The Missouri Supreme Court upheld an appeals court decision challenging admissibility of breath test results and notice requirements in a driving license suspension case.
The high court handed down the decision Wednesday, March 20, in the case of Matthew M. Carvalho v. Director of Revenue.
The case is an appeal from Franklin County involving a challenge to the admissibility of breath-test results and notice requirements in a driving license suspension.
On March 21, 2018, 20th District Associate Circuit Judge Stan Williams ruled against Carvalho, upholding the suspension of his driving privilege. Carvalho filed an appeal April 2, 2018.
The Supreme Court argued the case Nov. 28, 2018.
According to the Supreme Court docket summaries, a Washington police officer arrested Carvalho May 10, 2017, for suspicion of driving while intoxicated.
At the police station, the officer asked Carvalho to submit to a breath test. Carvalho initially declined but, after learning he automatically would lose his driving privileges for a year for refusing the test and speaking with an attorney, he consented.
The test revealed his blood alcohol content was 0.087, which exceeded the legal limit. The officer seized Carvalho’s driving license and gave him a notice of suspension. Following an administrative review, a department of revenue hearing officer sustained the suspension. He appealed to the circuit court, which sustained the suspension.
This appeal presents two questions for the court. One is whether the circuit court should have admitted the results of the breath test into evidence. Related issues involve whether the director of revenue is required to file reports showing periodic maintenance of the breath analyzer used in the test before the results of the test can be admitted into evidence and, if so, whether such a report was filed in a timely manner in accordance with a state regulation.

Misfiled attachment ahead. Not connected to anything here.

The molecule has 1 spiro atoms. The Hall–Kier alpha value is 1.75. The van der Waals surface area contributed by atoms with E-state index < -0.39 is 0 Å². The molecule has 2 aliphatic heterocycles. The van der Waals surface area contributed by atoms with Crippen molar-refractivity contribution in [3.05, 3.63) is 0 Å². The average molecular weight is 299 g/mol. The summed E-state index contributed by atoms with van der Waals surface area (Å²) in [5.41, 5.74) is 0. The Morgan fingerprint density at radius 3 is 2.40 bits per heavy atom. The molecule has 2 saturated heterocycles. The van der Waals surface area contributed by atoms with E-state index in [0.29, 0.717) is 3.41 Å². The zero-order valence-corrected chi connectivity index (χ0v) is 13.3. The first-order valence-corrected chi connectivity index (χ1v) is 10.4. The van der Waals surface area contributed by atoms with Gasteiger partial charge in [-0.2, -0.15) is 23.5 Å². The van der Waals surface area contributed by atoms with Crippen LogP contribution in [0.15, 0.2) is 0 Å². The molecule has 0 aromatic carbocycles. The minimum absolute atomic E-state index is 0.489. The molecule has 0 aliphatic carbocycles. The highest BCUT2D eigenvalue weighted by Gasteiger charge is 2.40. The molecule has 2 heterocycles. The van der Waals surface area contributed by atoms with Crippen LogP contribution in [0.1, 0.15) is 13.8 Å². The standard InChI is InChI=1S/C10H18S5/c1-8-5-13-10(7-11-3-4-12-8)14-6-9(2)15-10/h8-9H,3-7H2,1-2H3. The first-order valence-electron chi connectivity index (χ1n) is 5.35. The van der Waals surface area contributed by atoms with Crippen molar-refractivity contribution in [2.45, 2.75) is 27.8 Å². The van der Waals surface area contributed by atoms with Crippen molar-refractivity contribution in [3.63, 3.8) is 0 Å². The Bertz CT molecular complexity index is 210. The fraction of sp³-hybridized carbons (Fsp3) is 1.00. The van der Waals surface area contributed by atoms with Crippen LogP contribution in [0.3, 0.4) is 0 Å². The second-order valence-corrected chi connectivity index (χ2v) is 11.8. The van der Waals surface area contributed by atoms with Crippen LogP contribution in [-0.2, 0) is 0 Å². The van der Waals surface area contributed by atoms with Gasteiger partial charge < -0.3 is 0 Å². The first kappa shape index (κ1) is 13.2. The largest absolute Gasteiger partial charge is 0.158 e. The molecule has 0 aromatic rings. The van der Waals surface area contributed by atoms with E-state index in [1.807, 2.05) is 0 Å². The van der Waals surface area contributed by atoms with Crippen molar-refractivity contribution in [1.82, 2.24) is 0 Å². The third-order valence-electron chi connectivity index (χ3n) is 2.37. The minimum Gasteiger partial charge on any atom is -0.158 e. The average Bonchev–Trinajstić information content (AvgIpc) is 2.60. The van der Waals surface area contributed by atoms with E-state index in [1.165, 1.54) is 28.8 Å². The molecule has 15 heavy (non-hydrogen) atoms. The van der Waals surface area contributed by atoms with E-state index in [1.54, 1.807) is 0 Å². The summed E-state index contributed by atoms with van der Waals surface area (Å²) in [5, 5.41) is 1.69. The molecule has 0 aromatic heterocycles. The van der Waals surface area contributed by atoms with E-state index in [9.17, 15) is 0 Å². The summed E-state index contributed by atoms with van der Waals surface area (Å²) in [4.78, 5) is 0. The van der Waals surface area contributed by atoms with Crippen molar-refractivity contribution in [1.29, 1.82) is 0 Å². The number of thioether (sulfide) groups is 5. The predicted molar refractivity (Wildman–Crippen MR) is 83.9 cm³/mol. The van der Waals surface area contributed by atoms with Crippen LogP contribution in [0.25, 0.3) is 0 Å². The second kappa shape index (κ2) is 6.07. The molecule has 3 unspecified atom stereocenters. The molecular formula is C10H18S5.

The other question is whether the statutory notice requirements regarding the implied consent warning and notice of suspension violated Carvalho’s constitutional right to procedural due process.
The unanimous decision written by Judge Laura Denvir Stith affirms the circuit court’s judgment.
The decision states that the circuit court did not err in admitting the report showing the driver’s blood alcohol content (BAC) was .087 percent, over the legal limit. Admissibility of the report is “not dependent on collateral recordkeeping requirements” that do not affect the test’s performance, validity or accuracy.
Moreover, the driver consented to a breath test by driving on Missouri roads, and due process did not require the officer to remind the driver of the consequences of taking the test. The written notice given as to the driver’s hearing rights also was adequate, according to the decision.